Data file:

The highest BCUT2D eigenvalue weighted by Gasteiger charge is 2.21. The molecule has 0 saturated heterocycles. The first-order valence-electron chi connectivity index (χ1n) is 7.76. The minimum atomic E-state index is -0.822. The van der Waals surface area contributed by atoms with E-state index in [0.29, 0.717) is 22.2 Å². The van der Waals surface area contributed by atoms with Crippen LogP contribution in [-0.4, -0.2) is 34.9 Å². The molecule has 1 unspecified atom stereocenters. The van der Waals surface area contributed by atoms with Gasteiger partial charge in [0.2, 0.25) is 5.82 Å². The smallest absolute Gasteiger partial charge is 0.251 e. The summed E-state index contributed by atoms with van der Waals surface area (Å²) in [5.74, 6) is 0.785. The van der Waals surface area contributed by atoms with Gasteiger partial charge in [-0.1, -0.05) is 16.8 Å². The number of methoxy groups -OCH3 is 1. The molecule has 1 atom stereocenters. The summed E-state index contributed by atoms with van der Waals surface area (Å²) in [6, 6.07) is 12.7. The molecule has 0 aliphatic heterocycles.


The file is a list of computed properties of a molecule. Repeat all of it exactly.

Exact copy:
The highest BCUT2D eigenvalue weighted by Gasteiger charge is 2.21. The molecule has 0 saturated heterocycles. The first-order valence-electron chi connectivity index (χ1n) is 7.76. The minimum atomic E-state index is -0.822. The van der Waals surface area contributed by atoms with E-state index in [0.29, 0.717) is 22.2 Å². The van der Waals surface area contributed by atoms with Crippen LogP contribution in [-0.4, -0.2) is 34.9 Å². The molecule has 1 unspecified atom stereocenters. The van der Waals surface area contributed by atoms with Gasteiger partial charge in [0.2, 0.25) is 5.82 Å². The smallest absolute Gasteiger partial charge is 0.251 e. The summed E-state index contributed by atoms with van der Waals surface area (Å²) in [5.74, 6) is 0.785. The van der Waals surface area contributed by atoms with Gasteiger partial charge in [-0.1, -0.05) is 16.8 Å². The number of methoxy groups -OCH3 is 1. The molecule has 1 atom stereocenters. The summed E-state index contributed by atoms with van der Waals surface area (Å²) in [6, 6.07) is 12.7. The molecule has 0 aliphatic heterocycles.